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'American Outrage': Story of Dann Sisters Comes to TV

An interview with filmmakers Beth and George Gage about 'American Outrage,' a documentary on the Shoshone sisters Mary and Carrie Dann.
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When national conservative media fell in love with the story of Cliven Bundy, a rancher who invoked land rights in his objection to paying grazing fees for his cattle (and was assisted in his resistance by armed militia), those with longer memories and deeper understanding recalled the saga of the Dann sisters. Carrie and the late Mary Dann, Shoshone elders, have been resisting the Bureau of Land Management's claim to lands that are theirs by treaty, since 1973. As of 2002, the Danns had been fined some $3 million by the government, and twice had their cattle rounded up and sold off.

RELATED:How Did I Miss That? Militia: God Gave Land to Settlers, Not Shoshone

Due to the renewed interest in the Danns' story, Free Speech TV will air a documentary about them called American Outrage on Saturday, June 7. Free Speech TV is carried by a number of television services, including Dish Network, DirecTV, and Roku. The film will also be viewable at, which carries a live stream of of the channel's programming at all times.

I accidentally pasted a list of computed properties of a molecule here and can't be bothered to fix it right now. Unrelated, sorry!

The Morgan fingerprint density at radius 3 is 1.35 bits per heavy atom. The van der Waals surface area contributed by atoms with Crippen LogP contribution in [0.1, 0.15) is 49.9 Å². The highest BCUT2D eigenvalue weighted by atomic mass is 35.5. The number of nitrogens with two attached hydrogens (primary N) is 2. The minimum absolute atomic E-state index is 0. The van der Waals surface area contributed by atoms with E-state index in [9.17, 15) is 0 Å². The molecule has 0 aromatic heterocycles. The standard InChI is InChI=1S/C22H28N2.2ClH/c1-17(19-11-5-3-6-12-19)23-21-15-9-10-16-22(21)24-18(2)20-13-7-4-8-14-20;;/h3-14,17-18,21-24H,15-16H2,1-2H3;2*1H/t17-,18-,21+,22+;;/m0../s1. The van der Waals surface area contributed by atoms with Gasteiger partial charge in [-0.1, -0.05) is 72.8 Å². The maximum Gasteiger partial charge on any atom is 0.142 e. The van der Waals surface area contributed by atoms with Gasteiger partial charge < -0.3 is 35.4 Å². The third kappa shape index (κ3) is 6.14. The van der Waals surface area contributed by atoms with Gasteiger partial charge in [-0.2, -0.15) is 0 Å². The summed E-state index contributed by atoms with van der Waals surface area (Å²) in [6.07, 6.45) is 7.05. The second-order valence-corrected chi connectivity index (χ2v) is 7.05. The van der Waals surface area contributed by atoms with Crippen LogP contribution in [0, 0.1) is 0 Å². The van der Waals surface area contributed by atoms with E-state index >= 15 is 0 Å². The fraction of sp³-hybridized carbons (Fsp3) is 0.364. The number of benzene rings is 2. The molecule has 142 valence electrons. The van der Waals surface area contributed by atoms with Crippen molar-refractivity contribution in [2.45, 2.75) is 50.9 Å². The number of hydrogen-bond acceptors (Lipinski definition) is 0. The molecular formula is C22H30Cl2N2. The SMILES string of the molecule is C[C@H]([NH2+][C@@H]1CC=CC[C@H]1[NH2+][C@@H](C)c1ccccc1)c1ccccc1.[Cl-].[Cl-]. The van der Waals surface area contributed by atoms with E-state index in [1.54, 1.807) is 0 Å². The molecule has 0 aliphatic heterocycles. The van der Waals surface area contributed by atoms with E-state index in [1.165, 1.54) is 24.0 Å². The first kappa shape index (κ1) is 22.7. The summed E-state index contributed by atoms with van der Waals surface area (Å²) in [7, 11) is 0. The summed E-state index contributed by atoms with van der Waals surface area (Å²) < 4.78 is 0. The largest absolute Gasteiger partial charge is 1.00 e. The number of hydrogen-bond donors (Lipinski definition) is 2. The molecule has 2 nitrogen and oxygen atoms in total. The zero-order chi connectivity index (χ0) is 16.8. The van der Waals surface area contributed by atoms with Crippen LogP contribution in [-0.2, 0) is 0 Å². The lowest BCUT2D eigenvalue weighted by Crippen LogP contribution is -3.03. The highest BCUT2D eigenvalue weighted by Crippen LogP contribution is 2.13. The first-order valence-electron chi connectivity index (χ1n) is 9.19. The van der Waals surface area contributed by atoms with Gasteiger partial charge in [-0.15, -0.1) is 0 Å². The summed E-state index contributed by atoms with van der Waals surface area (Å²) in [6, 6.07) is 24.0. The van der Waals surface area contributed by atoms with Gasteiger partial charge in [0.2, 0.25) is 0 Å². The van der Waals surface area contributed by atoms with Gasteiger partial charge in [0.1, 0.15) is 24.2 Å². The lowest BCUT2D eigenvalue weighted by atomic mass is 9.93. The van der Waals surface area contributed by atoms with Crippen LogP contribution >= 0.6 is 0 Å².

American Outrage was directed by Beth and George Gage, who recently spoke with Free Speech TV about their film. The full video interview is below, but here are a few highlights:

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On the Dann sisters' mindset:
"The Dann Sisters -- it's not about money at all. In fact, if they wanted to, they could sell this ranch, that was homesteaded by their father, for millions of dollars... if they wanted to sell out. It's all about the connection to the land, to the earth. They get their spirituality, they get their feed, they get so much."

On the Dann Sisters' right to the land:
"All they wanted to do was make a living on their land. They owned a ranch ... and they graze outside. That's what the issue is with [Cliven] Bundy and the Danns. And the Danns have a treaty to that land. We filmed it in Washington, D.C. And it's never been abrogated. And even so, even though they have a treaty to the land, they were always willing to share the land, all they wanted was the ability to use the land in a way that it would sustain them."

On Cliven Bundy's delusions:
"They were treated so roughly by the government ... whereas Cliven Bundy has been indulged in his crazy ideas. And the land that he has said is his land, or that he has every right to have -- it was Native American land.